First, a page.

Last week I needed to generate (somewhat) high-frequency recurring events in Java for my thesis work. Nothing like real time, just call a method from 10 to 1000 times per second, but I want to able to tune it so it can run at a precise frequency in this interval. Should be easy, right? In theory it is: discover the period of recurrence, do the action, sleep the remaining time until the next occurrence. For example: if I want to generate 500 events per second and my action takes 200µs, then my period is 2ms and I must sleep 1800µs between executions.
So, I need microsecond precision for the sleep. It is widely known that this is impossible in Java 1.4 without some native code. Fortunately, in Java 5 it's pretty easy to get nanosecond precision and this blog entry is very, very informative. Briefly, if you want to measure a time delta with nanosecond precision use System.nanoTime(), if you want to schedule a (possibly recurring) event with the same precision use the ScheduledThreadPoolExecutor class. I ended up using the former for my code.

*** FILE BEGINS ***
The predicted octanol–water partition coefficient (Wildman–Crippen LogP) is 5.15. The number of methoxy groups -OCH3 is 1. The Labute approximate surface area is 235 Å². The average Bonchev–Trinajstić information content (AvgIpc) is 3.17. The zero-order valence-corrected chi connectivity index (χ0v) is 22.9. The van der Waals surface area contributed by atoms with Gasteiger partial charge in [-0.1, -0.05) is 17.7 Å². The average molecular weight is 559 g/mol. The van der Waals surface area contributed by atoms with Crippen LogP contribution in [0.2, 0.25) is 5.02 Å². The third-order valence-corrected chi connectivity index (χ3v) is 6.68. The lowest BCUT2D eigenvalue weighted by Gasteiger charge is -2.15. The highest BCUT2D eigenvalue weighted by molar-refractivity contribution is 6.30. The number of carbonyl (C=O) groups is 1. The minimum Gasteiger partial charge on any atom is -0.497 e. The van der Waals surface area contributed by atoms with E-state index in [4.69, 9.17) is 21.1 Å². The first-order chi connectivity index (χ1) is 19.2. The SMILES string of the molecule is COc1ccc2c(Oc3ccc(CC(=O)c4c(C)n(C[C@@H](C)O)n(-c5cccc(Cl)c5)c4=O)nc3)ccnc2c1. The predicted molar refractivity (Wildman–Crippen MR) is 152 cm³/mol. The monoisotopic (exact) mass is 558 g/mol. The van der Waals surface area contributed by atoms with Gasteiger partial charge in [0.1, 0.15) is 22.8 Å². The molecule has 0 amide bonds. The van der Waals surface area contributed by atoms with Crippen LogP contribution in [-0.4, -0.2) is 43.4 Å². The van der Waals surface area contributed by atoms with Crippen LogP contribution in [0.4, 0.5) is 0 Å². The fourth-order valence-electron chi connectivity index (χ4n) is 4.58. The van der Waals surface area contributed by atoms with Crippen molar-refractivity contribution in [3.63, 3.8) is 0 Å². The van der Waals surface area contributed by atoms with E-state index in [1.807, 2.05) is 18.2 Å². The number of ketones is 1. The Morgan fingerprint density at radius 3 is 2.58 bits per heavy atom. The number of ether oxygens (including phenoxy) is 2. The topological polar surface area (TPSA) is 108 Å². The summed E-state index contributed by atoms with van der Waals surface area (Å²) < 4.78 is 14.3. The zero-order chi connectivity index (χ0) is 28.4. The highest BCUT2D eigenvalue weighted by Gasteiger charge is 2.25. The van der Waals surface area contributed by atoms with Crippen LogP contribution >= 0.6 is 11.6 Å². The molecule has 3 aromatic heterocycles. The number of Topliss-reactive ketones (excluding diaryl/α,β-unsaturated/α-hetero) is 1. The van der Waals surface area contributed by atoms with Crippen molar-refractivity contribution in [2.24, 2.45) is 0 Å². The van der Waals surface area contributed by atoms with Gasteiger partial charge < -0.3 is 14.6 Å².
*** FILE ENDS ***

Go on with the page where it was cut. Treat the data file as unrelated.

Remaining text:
But now, the weird part. Along with System.nanoTime(), Java 5 introduced the Object.wait(millis, nanos) and Thread.sleep(millis, nanos) methods for high resolution sleeps. Take a look at the source code for the implementation of these methods here (gotta love free software!). See. These methods just round up or down the millisecond argument using the nanosecond argument and call the millisecond only version of the methods. It took me some time and a bit of frustration to notice this. Annoying. You might be wondering: how the heck is ScheduledThreadPoolExecutor implemented then? The answer is another sleep method introduced in Java 5: LockSupport.parkNanos. This one actually works, as it uses a different native implementation.